It is the only way to do it here in the hills of East Tennessee. :cool:
 

Bogeyjoker

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I know this will not be a popular thing to say, but I don't ever consider adding carbon to my pastures to be a waste. Hay or haylage is expensive, but so is fertilizer, lime, seed, and drought remediation...which all are reduced or eliminated by having sufficient carbon matter covering the soil.

I typically unroll baleage around my winter paddocks and rotate those paddocks every year. My ranch is on a mountain so most of my pastures have some slope to them. Rolling them down the hill or "flicking" them with the FEL bale spear works.
 

cfpinz

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Making ruts can be a real problem, that is why a few have gone to the ATV/UTV un-rollers. Much less damage to pasture.
There are at least two manufacturers that I know of.

https://www.goodlifegrassfarms.com/hay-bale-unroller

That looks like a good way to die! :ROFLMAO:

I unroll most of ours, and have found that you can't unroll more than a 24 hour supply of hay if you want to minimize waste. I'll use rings on places that are too far from home to make it impractical to get to on a daily basis, and during the shoulder seasons when the cows aren't eating that much hay. Unrolling cut our hay consumption a pretty good chunk, and the cows (and specially calves) are healthier as was mentioned earlier because they're not standing around in mud/manure all day eating.
 

Mrcopier

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It cut my hay consumption in half, by free feeding they would go through 3-4 bales every 2 days. By unrolling they go through 2 , 1 per day. If you have good hay I found they left nothing behind. Cattle only need about 35 lbs of hay a day. you know the weight of your bales, do the math
 

Lucky_P

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In spite of buying bale feeders, and even pouring a concrete feeding pad some years back, the last 2 or 3 years we had cows, we unrolled. If you can do it, it's the way to go!
Starting in 2015 we 'limit-fed' hay and DDG , so my wife had calculated how much hay they needed each day... depending on stage of pregnancy or lactation. One group might get one roll, the other one and a half, etc.
Essentially, they got their entire daily ration at one time, and pretty well cleaned it up within two hours. Virtually no wastage. Even in muddy conditions, there was very little trampling in - certainly less wastage than when they were eating out of hay rings on the feeding pad.
If it was SO wet that severe rutting was going to be a problem, we would occasionally unroll on the 50x80 concrete pad - they wasted more, peeing/pooping on it that way than when unrolled on pasture, but still, way less than when we'd have 5 rolls sitting on the pad in rings and allowing them access for 2 or 3hrs at a time to consume their daily allotment.
Both winter feeding paddocks here at the house had sufficient slopes that we could position the bales at the top and unroll them downhill. They didn't always go all the way on their own... usually had to get out of the tractor and manually unroll the last one-third or one-fourth of most bales, but the cows would be in the barnlot eating their grain ration while we unrolled, so we weren't mobbed by hungry cows while unrolling.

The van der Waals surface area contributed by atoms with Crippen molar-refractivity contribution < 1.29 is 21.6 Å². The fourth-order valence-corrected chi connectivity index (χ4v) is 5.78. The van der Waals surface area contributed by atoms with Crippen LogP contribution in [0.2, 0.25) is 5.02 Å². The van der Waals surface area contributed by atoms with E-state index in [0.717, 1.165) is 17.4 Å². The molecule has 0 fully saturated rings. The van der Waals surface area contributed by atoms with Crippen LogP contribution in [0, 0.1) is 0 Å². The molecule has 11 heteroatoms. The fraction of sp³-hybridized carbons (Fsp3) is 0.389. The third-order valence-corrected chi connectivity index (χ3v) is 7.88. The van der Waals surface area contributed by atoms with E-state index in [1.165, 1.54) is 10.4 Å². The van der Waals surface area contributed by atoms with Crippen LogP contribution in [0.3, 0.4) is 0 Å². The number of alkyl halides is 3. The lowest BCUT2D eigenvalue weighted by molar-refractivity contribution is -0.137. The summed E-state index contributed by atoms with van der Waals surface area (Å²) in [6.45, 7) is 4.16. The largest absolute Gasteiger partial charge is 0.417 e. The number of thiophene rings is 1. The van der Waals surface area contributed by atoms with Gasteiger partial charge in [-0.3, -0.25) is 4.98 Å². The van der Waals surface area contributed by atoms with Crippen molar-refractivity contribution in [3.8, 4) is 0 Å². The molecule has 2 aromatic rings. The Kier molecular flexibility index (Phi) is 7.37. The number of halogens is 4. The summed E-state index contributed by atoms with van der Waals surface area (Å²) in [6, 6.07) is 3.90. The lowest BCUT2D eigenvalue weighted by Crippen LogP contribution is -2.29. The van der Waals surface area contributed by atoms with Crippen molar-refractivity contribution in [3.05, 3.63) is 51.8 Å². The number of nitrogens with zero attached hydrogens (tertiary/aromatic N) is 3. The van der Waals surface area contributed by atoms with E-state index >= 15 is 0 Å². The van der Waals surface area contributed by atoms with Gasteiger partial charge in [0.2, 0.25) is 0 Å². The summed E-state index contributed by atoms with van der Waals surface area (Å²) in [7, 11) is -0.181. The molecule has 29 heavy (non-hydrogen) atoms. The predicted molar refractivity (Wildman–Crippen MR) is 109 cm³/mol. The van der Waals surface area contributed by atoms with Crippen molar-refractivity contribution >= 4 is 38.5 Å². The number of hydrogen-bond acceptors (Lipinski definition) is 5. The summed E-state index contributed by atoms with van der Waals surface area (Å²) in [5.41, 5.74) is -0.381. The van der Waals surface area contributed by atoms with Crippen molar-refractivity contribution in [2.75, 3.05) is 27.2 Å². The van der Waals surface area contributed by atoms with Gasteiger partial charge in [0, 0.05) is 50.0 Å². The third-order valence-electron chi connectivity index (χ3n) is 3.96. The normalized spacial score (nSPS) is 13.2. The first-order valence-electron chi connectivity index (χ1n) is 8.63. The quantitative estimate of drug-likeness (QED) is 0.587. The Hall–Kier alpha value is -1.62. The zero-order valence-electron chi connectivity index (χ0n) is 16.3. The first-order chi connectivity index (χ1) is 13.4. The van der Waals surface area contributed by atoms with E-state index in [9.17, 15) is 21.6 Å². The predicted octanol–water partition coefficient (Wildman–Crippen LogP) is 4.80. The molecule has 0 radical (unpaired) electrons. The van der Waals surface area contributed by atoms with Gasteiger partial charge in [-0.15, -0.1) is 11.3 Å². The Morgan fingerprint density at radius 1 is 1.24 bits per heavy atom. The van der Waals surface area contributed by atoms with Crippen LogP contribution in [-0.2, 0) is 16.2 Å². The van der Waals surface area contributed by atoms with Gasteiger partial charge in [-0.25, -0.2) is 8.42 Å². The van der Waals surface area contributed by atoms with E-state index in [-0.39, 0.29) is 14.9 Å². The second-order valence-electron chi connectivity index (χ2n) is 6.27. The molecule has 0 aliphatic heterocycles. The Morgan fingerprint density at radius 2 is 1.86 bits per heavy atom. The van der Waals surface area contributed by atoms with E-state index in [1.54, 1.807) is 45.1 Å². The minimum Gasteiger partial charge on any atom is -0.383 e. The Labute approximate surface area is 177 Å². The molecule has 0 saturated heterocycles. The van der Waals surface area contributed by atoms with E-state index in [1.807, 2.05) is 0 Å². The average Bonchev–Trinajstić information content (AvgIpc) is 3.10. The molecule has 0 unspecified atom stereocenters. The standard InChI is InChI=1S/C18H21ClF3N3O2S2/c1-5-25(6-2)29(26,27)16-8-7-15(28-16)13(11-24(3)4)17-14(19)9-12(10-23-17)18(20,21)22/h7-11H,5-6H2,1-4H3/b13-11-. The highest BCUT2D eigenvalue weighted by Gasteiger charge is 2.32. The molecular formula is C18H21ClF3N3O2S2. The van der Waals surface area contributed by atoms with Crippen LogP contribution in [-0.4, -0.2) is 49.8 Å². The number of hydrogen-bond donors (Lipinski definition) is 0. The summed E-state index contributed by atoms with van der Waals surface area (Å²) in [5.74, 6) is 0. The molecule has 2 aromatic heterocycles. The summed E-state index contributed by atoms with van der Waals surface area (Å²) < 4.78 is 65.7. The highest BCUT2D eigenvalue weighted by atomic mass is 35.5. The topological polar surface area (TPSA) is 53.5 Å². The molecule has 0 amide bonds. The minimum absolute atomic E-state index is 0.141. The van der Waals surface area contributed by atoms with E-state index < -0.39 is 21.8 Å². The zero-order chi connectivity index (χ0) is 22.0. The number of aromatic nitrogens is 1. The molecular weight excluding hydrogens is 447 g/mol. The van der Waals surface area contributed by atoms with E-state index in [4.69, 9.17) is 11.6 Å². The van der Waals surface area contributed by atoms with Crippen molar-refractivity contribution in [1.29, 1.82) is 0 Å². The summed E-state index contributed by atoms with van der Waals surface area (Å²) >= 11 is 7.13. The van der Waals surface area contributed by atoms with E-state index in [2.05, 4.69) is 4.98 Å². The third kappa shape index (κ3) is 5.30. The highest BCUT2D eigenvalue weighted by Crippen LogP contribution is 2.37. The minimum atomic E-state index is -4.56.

Banjo

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In spite of buying bale feeders, and even pouring a concrete feeding pad some years back, the last 2 or 3 years we had cows, we unrolled. If you can do it, it's the way to go!
Starting in 2015 we 'limit-fed' hay and DDG , so my wife had calculated how much hay they needed each day... depending on stage of pregnancy or lactation. One group might get one roll, the other one and a half, etc.
Essentially, they got their entire daily ration at one time, and pretty well cleaned it up within two hours. Virtually no wastage. Even in muddy conditions, there was very little trampling in - certainly less wastage than when they were eating out of hay rings on the feeding pad.
If it was SO wet that severe rutting was going to be a problem, we would occasionally unroll on the 50x80 concrete pad - they wasted more, peeing/pooping on it that way than when unrolled on pasture, but still, way less than when we'd have 5 rolls sitting on the pad in rings and allowing them access for 2 or 3hrs at a time to consume their daily allotment.
Both winter feeding paddocks here at the house had sufficient slopes that we could position the bales at the top and unroll them downhill. They didn't always go all the way on their own... usually had to get out of the tractor and manually unroll the last one-third or one-fourth of most bales, but the cows would be in the barnlot eating their grain ration while we unrolled, so we weren't mobbed by hungry cows while unrolling.
That concrete pad would be an excellent way to push up any waste into a pile and let compost a little while...then spread with a manure spreader.
 

Bigfoot

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I'm in Ky. I wouldn't unroll for many years. I convinced myself, that the ground was too wet/muddy for it to work. I was dead wrong. They trample much less ground this way, as opposed to free choice in feeders.

I easily feed 50% less hay.......Key there is, give them what they will clean up. If they are walking away, with hay on the ground your feeding too much

I unroll with an 8n Ford. It barely leaves a track. The kids will usually accompany me to feed. The 4 wheeler leaves more tracks behind than the tractor.
 

WFfarm

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The cons for us our cows are too dumb to realize they crap on and trample hay faster than they eat it, so there is a lot more waste than feeding in ring feeders.